Sick to the teeth

By Rifaat Hamid Ghani

geust-contFortunately, not everyone is sick to the teeth of the democratic process; however, far too many are of the electoral process. Pakistanis have been subjected to ceaseless blustering repetitive electoral campaigning for more than two years.

The last national election took place in 2013. Losers complained: Probably a probe would have revealed some irregularities; but far from a general outcry about extensive rigging there was public relief that the verdict was being respected:

People have unhappy memories of caretaker governments and military intervention precipitated by agitational politics. Does the PTI think that deterrent apprehension has faded?

There has been general acclamation of the electoral transition from one democratically elected government to another. The emphasis has been on the completion of the previous government’s mandated term, The PTI did not set itself apart by rejecting the mandate in its entirety. It contented itself with demanding a probe into a handful of seats.

In fact, the 2013 electoral verdict yielded significant changes: The 2008 mandate was redefined. To some extent the PPP’s popularity wane during incumbency strengthened the PML(N) by default. Party strength and the standing of provincial governments and coalitional patterns altered, reflecting voter disillusionment in Sindh and Balochistan.

And at some constituencies where voter dissatisfaction at the time of polling was blatantly evident re-polling took place. The ANP was voted out decisively in KP; but the government in Punjab remained with the PML(N). That last seems impossible to live with for Imran Khan personally, and the party he leads collectively. Are citizens supposed to infer that the PPP – apart from other incompetencies – doesn’t know how to influence an election and handle ECP officials? Alternatively, people may infer that the rejection of PML(N)’s performance post the 2008 mandate was not as intense as desired by its challengers, and did not constitute a tipping-point in terms of political climate change.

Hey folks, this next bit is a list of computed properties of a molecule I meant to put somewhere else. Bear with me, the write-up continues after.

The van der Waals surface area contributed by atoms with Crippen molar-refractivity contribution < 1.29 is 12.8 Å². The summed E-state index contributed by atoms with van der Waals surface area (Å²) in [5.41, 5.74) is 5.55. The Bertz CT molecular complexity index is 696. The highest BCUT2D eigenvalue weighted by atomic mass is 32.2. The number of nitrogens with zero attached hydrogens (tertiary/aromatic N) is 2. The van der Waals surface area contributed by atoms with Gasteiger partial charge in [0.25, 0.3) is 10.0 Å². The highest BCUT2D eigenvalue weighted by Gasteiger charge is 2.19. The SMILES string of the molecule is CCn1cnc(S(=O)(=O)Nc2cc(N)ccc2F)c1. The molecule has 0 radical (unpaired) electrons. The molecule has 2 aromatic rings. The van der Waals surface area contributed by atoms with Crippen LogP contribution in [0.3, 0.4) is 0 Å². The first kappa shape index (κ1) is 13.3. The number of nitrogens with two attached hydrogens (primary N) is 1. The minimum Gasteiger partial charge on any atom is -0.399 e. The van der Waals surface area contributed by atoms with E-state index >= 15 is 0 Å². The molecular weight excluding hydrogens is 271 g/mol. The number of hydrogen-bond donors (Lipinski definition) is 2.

Whatever the answer may be, it is not to be found in the bye-election of NA 122. It would be false to confuse its 2015 perspective with that of 2013 and interpret the outcome as a scrutiny or retake of that electoral outcome. A voter may have voted PTI in 2013 and by now have changed his mind. Another may have voted PML(N)in 2013 and by now have changed his mind. Some may not have changed their minds at all; and some may simply sit it out. NA-122 is no more than a single-seat bye-election whatever the passions surrounding it.

If its implementation and result becomes the basis of renewed dharna-ism, slurs on the ECP, judges and parliamentarians, civil and military management; it will leave the vast majority of the electorate puking apprehensively: If PTI politicking becomes meat for a campaign to unseat the emplaced elected government Pakistanis may succumb to food-poisoning – democratically. If Imran wants his party to serve Pakistan’s democratic process he has to change tack.

The electorate can see corruption, incompetence, misplaced priorities and partisan preferment as clearly as he can. But they are uncomfortable about a political opposition acting as a systemic bulldozer that throws democracy and civic infrastructure into a crucible.

In the civilized democratic society Pakistanis yearn for, opposition, even outside parliament, does not deliberately set about stalling government and normal civil routine. The PTI’s antics have consistently kept government and citizens diverted from the pursuit of actual good governance. Thus, we now have less than three years left to conduct a much required census before the next national electoral exercise.

When highlighting the PML(N)’s non-delivery, its rivals possibly overlook or misread the nature and extent of the challenge any government of the day would have to face. The tragic massacre at the APS allowed Imran a safe exit from his dharna impasse. Much of what he voices reflects public sentiment, but his way of moving forward could push civil evolution of the democratic process here too many steps back. Should the PTI win on October 11, Imran ought not read that as a national endorsement of his allegations or a vindication of his method. And if the PML(N) retains the constituency it should not take that as meaning political opposition to it is inconsequential.